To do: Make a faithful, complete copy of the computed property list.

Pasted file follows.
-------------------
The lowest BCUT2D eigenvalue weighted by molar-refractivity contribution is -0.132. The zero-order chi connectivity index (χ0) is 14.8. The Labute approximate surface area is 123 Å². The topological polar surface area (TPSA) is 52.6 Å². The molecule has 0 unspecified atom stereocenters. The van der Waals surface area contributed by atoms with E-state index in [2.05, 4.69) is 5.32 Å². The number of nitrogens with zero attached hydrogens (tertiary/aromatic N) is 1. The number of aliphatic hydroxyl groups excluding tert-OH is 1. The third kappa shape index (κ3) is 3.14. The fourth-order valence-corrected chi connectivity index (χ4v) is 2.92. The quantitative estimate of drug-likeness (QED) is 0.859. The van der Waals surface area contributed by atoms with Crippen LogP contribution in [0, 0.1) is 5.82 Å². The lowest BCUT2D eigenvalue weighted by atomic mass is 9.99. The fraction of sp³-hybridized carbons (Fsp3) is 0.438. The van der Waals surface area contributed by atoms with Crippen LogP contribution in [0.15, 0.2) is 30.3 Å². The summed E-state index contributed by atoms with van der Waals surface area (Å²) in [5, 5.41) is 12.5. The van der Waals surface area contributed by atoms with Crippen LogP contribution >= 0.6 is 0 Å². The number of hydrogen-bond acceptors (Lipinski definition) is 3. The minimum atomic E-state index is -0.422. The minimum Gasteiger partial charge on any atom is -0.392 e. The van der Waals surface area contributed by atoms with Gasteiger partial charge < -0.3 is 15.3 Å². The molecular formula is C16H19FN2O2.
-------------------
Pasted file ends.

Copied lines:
The lowest BCUT2D eigenvalue weighted by molar-refractivity contribution is -0.132. The zero-order chi connectivity index (χ0) is 14.8. The Labute approximate surface area is 123 Å². The topological polar surface area (TPSA) is 52.6 Å². The molecule has 0 unspecified atom stereocenters. The van der Waals surface area contributed by atoms with E-state index in [2.05, 4.69) is 5.32 Å². The number of nitrogens with zero attached hydrogens (tertiary/aromatic N) is 1. The number of aliphatic hydroxyl groups excluding tert-OH is 1. The third kappa shape index (κ3) is 3.14. The fourth-order valence-corrected chi connectivity index (χ4v) is 2.92. The quantitative estimate of drug-likeness (QED) is 0.859. The van der Waals surface area contributed by atoms with Crippen LogP contribution in [0, 0.1) is 5.82 Å². The lowest BCUT2D eigenvalue weighted by atomic mass is 9.99. The fraction of sp³-hybridized carbons (Fsp3) is 0.438. The van der Waals surface area contributed by atoms with Crippen LogP contribution in [0.15, 0.2) is 30.3 Å². The summed E-state index contributed by atoms with van der Waals surface area (Å²) in [5, 5.41) is 12.5. The van der Waals surface area contributed by atoms with Crippen LogP contribution >= 0.6 is 0 Å². The number of hydrogen-bond acceptors (Lipinski definition) is 3. The minimum atomic E-state index is -0.422. The minimum Gasteiger partial charge on any atom is -0.392 e. The van der Waals surface area contributed by atoms with Gasteiger partial charge < -0.3 is 15.3 Å². The molecular formula is C16H19FN2O2.